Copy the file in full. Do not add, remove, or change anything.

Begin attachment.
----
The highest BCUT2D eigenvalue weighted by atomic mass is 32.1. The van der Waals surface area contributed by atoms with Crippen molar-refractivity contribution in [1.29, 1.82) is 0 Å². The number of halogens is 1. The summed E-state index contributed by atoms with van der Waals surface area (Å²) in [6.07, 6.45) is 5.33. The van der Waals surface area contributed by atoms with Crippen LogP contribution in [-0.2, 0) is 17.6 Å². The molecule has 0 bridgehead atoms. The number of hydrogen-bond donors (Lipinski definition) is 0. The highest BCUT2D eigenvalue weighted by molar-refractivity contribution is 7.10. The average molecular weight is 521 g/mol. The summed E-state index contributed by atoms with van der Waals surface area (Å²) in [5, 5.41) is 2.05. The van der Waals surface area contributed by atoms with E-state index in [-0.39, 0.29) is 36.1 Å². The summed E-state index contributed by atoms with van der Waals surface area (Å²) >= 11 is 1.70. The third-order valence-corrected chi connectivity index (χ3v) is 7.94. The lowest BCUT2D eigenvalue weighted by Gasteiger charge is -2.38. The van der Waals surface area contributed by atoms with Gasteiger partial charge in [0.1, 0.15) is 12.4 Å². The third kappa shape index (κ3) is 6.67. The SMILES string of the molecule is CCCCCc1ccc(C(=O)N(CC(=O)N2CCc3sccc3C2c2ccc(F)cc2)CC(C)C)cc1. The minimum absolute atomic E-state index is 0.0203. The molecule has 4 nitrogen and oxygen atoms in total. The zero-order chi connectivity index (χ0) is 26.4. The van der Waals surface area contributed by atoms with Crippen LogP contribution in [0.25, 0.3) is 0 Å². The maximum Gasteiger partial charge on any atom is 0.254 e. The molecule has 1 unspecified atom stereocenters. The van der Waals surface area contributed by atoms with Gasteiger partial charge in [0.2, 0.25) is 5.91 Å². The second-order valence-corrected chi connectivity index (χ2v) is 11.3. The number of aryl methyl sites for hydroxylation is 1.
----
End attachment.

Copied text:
The highest BCUT2D eigenvalue weighted by atomic mass is 32.1. The van der Waals surface area contributed by atoms with Crippen molar-refractivity contribution in [1.29, 1.82) is 0 Å². The number of halogens is 1. The summed E-state index contributed by atoms with van der Waals surface area (Å²) in [6.07, 6.45) is 5.33. The van der Waals surface area contributed by atoms with Crippen LogP contribution in [-0.2, 0) is 17.6 Å². The molecule has 0 bridgehead atoms. The number of hydrogen-bond donors (Lipinski definition) is 0. The highest BCUT2D eigenvalue weighted by molar-refractivity contribution is 7.10. The average molecular weight is 521 g/mol. The summed E-state index contributed by atoms with van der Waals surface area (Å²) in [5, 5.41) is 2.05. The van der Waals surface area contributed by atoms with E-state index in [-0.39, 0.29) is 36.1 Å². The summed E-state index contributed by atoms with van der Waals surface area (Å²) >= 11 is 1.70. The third-order valence-corrected chi connectivity index (χ3v) is 7.94. The lowest BCUT2D eigenvalue weighted by Gasteiger charge is -2.38. The van der Waals surface area contributed by atoms with Gasteiger partial charge in [0.1, 0.15) is 12.4 Å². The third kappa shape index (κ3) is 6.67. The SMILES string of the molecule is CCCCCc1ccc(C(=O)N(CC(=O)N2CCc3sccc3C2c2ccc(F)cc2)CC(C)C)cc1. The minimum absolute atomic E-state index is 0.0203. The molecule has 4 nitrogen and oxygen atoms in total. The zero-order chi connectivity index (χ0) is 26.4. The van der Waals surface area contributed by atoms with Crippen LogP contribution in [0.25, 0.3) is 0 Å². The maximum Gasteiger partial charge on any atom is 0.254 e. The molecule has 1 unspecified atom stereocenters. The van der Waals surface area contributed by atoms with Gasteiger partial charge in [0.2, 0.25) is 5.91 Å². The second-order valence-corrected chi connectivity index (χ2v) is 11.3. The number of aryl methyl sites for hydroxylation is 1.